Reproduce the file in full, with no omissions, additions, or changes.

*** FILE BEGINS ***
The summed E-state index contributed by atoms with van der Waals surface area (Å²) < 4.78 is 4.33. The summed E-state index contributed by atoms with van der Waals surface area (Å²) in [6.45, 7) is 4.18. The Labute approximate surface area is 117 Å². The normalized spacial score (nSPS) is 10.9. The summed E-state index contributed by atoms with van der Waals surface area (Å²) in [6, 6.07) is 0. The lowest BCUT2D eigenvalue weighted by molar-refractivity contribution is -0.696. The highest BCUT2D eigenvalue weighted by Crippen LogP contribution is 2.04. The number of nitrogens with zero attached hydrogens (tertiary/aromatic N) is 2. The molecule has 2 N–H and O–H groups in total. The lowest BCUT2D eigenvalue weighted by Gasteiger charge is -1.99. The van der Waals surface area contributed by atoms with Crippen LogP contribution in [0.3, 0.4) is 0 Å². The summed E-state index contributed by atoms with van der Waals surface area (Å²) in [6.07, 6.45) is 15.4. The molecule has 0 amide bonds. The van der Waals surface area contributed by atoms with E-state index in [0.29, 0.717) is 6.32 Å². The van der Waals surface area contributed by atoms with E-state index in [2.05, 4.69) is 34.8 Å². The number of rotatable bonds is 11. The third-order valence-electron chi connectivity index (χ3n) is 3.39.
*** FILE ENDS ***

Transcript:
The summed E-state index contributed by atoms with van der Waals surface area (Å²) < 4.78 is 4.33. The summed E-state index contributed by atoms with van der Waals surface area (Å²) in [6.45, 7) is 4.18. The Labute approximate surface area is 117 Å². The normalized spacial score (nSPS) is 10.9. The summed E-state index contributed by atoms with van der Waals surface area (Å²) in [6, 6.07) is 0. The lowest BCUT2D eigenvalue weighted by molar-refractivity contribution is -0.696. The highest BCUT2D eigenvalue weighted by Crippen LogP contribution is 2.04. The number of nitrogens with zero attached hydrogens (tertiary/aromatic N) is 2. The molecule has 2 N–H and O–H groups in total. The lowest BCUT2D eigenvalue weighted by Gasteiger charge is -1.99. The van der Waals surface area contributed by atoms with Crippen LogP contribution in [0.3, 0.4) is 0 Å². The summed E-state index contributed by atoms with van der Waals surface area (Å²) in [6.07, 6.45) is 15.4. The molecule has 0 amide bonds. The van der Waals surface area contributed by atoms with E-state index in [0.29, 0.717) is 6.32 Å². The van der Waals surface area contributed by atoms with E-state index in [2.05, 4.69) is 34.8 Å². The number of rotatable bonds is 11. The third-order valence-electron chi connectivity index (χ3n) is 3.39.